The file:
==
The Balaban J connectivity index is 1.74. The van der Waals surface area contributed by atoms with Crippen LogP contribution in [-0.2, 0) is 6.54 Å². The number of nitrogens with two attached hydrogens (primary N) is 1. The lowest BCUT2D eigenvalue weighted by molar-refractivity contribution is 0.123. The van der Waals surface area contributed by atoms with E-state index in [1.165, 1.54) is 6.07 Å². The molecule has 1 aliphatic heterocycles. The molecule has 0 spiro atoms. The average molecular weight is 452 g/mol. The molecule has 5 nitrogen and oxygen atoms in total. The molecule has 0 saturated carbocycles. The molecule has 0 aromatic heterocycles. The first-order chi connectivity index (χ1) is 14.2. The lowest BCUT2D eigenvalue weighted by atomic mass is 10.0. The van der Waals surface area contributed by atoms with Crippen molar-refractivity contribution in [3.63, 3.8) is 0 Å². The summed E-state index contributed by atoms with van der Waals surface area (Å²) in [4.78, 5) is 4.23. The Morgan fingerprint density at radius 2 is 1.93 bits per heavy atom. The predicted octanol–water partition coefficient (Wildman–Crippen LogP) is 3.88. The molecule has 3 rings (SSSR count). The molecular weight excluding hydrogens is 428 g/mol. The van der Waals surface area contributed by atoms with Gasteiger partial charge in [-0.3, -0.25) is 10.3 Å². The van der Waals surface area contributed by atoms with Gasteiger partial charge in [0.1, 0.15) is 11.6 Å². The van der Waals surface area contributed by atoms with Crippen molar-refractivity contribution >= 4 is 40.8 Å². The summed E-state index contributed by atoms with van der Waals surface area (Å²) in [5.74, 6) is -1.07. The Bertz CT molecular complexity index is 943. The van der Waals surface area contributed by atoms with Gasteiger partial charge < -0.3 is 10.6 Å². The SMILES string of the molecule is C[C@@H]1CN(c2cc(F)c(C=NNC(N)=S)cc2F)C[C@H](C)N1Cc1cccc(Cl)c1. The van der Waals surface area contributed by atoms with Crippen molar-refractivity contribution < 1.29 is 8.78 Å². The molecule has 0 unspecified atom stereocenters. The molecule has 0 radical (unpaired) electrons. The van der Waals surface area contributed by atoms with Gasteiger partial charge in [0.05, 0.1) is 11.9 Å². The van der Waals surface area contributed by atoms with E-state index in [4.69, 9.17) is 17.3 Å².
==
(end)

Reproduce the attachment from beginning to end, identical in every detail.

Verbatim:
The Balaban J connectivity index is 1.74. The van der Waals surface area contributed by atoms with Crippen LogP contribution in [-0.2, 0) is 6.54 Å². The number of nitrogens with two attached hydrogens (primary N) is 1. The lowest BCUT2D eigenvalue weighted by molar-refractivity contribution is 0.123. The van der Waals surface area contributed by atoms with E-state index in [1.165, 1.54) is 6.07 Å². The molecule has 1 aliphatic heterocycles. The molecule has 0 spiro atoms. The average molecular weight is 452 g/mol. The molecule has 5 nitrogen and oxygen atoms in total. The molecule has 0 saturated carbocycles. The molecule has 0 aromatic heterocycles. The first-order chi connectivity index (χ1) is 14.2. The lowest BCUT2D eigenvalue weighted by atomic mass is 10.0. The van der Waals surface area contributed by atoms with Crippen molar-refractivity contribution in [3.63, 3.8) is 0 Å². The summed E-state index contributed by atoms with van der Waals surface area (Å²) in [4.78, 5) is 4.23. The Morgan fingerprint density at radius 2 is 1.93 bits per heavy atom. The predicted octanol–water partition coefficient (Wildman–Crippen LogP) is 3.88. The molecule has 3 rings (SSSR count). The molecular weight excluding hydrogens is 428 g/mol. The van der Waals surface area contributed by atoms with Gasteiger partial charge in [-0.3, -0.25) is 10.3 Å². The van der Waals surface area contributed by atoms with Gasteiger partial charge in [0.1, 0.15) is 11.6 Å². The van der Waals surface area contributed by atoms with Crippen molar-refractivity contribution >= 4 is 40.8 Å². The summed E-state index contributed by atoms with van der Waals surface area (Å²) in [5.74, 6) is -1.07. The Bertz CT molecular complexity index is 943. The van der Waals surface area contributed by atoms with Gasteiger partial charge < -0.3 is 10.6 Å². The SMILES string of the molecule is C[C@@H]1CN(c2cc(F)c(C=NNC(N)=S)cc2F)C[C@H](C)N1Cc1cccc(Cl)c1. The van der Waals surface area contributed by atoms with Crippen molar-refractivity contribution < 1.29 is 8.78 Å². The molecule has 0 unspecified atom stereocenters. The molecule has 0 radical (unpaired) electrons. The van der Waals surface area contributed by atoms with Gasteiger partial charge in [0.05, 0.1) is 11.9 Å². The van der Waals surface area contributed by atoms with E-state index in [4.69, 9.17) is 17.3 Å².